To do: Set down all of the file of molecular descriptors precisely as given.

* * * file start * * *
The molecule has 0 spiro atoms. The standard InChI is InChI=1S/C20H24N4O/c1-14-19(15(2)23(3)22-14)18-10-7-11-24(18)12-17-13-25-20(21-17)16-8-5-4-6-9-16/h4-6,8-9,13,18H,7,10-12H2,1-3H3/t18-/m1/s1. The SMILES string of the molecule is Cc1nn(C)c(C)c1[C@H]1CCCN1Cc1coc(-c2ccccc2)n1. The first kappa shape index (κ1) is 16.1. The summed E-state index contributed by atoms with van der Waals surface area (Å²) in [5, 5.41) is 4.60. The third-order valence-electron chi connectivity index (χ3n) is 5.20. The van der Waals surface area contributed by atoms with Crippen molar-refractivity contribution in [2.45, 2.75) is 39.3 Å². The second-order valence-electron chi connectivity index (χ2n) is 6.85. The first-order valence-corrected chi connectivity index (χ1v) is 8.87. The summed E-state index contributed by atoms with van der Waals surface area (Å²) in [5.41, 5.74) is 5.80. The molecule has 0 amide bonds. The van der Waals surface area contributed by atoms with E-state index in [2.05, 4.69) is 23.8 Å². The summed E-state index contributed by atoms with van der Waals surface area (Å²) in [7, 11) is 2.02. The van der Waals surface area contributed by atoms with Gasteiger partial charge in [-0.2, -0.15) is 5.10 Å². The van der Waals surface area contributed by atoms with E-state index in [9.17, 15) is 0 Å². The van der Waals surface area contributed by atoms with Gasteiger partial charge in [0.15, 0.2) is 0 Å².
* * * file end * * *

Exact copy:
The molecule has 0 spiro atoms. The standard InChI is InChI=1S/C20H24N4O/c1-14-19(15(2)23(3)22-14)18-10-7-11-24(18)12-17-13-25-20(21-17)16-8-5-4-6-9-16/h4-6,8-9,13,18H,7,10-12H2,1-3H3/t18-/m1/s1. The SMILES string of the molecule is Cc1nn(C)c(C)c1[C@H]1CCCN1Cc1coc(-c2ccccc2)n1. The first kappa shape index (κ1) is 16.1. The summed E-state index contributed by atoms with van der Waals surface area (Å²) in [5, 5.41) is 4.60. The third-order valence-electron chi connectivity index (χ3n) is 5.20. The van der Waals surface area contributed by atoms with Crippen molar-refractivity contribution in [2.45, 2.75) is 39.3 Å². The second-order valence-electron chi connectivity index (χ2n) is 6.85. The first-order valence-corrected chi connectivity index (χ1v) is 8.87. The summed E-state index contributed by atoms with van der Waals surface area (Å²) in [5.41, 5.74) is 5.80. The molecule has 0 amide bonds. The van der Waals surface area contributed by atoms with E-state index in [2.05, 4.69) is 23.8 Å². The summed E-state index contributed by atoms with van der Waals surface area (Å²) in [7, 11) is 2.02. The van der Waals surface area contributed by atoms with Gasteiger partial charge in [-0.2, -0.15) is 5.10 Å². The van der Waals surface area contributed by atoms with E-state index in [9.17, 15) is 0 Å². The van der Waals surface area contributed by atoms with Gasteiger partial charge in [0.15, 0.2) is 0 Å².